New method to predict disability progression in secondary progressive multiple sclerosis

A new study has found that high blood levels of the proteins neurofilament light chain (NfL) and glial fibrillary acidic protein (GFAP) can indicate an increased risk of worsening disability in people with secondary progressive multiple sclerosis (SPMS).

NfL is released into the blood when cells in the nervous system are damaged, so the presence of high levels indicate nervous system damage. The other protein is associated with the activity of astrocytes, which are neural support cells, and its presence is also a marker of injury to the nervous system. Both proteins have been studied and found to have significance for prognosis in MS previously, but this new research found that they can provide additional useful information when combined.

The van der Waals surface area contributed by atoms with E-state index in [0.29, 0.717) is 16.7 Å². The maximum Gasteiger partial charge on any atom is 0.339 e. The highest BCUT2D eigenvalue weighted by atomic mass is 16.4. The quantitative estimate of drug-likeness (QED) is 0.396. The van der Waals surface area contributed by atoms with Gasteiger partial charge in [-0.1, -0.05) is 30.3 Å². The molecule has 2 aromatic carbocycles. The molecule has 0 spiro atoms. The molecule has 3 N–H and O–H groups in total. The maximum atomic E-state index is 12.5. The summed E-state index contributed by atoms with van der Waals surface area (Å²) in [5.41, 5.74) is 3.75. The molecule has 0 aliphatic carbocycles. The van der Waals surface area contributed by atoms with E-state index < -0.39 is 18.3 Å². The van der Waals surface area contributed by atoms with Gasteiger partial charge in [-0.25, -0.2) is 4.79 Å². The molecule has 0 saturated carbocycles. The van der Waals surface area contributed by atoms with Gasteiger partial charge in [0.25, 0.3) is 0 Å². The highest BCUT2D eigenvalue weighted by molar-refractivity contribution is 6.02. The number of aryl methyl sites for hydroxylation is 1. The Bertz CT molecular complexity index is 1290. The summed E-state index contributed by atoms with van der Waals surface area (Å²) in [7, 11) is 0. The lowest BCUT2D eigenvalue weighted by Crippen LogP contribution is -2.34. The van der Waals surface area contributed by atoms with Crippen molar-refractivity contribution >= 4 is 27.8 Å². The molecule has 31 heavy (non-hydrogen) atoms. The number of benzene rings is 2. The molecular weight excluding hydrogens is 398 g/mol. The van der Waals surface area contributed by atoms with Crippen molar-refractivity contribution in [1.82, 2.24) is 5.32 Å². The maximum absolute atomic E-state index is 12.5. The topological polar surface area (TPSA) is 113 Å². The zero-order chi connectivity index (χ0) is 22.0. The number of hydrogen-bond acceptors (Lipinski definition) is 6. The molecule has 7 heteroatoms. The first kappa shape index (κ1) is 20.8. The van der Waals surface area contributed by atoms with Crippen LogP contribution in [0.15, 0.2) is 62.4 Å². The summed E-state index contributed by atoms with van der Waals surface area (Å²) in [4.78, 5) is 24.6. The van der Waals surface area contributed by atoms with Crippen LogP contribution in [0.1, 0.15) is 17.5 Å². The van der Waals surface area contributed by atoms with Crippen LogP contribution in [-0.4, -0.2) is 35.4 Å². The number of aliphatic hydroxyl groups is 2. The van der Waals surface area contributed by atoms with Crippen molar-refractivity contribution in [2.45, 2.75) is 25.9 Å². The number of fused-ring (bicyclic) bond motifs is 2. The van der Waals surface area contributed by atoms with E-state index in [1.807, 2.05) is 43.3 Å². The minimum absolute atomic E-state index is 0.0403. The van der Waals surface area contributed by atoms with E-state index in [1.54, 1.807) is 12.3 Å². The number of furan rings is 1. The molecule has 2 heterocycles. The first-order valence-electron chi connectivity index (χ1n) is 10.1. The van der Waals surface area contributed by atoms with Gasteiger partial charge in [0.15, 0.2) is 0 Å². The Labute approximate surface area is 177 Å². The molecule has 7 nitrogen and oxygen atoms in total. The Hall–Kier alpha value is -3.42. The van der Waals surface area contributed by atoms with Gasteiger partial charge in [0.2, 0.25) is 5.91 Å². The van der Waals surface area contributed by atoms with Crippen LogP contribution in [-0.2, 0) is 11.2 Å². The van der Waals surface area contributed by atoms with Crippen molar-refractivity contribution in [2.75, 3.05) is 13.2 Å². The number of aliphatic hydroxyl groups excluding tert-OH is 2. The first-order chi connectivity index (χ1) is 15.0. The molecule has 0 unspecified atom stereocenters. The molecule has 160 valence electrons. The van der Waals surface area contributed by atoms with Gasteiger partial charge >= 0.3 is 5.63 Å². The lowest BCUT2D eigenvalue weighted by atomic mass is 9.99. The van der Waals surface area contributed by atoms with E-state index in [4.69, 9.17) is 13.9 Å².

Participants with non-active SPMS who had high levels of both proteins had significantly worse disability-related outcomes than those that had low levels of both.

High levels of NfL, but not of GFAP, were also linked to quicker worsening disability, when compared with lower levels of both proteins. When levels of GFAP were high, but NfL levels were low, this was not significantly associated with disability progression.

Researchers said while all of these results related to people with non-active SPMS, in contrast, levels of these proteins showed no consistent trends across disability outcomes.

The findings were presented at the 2021 annual meeting of the American Academy of Neurology.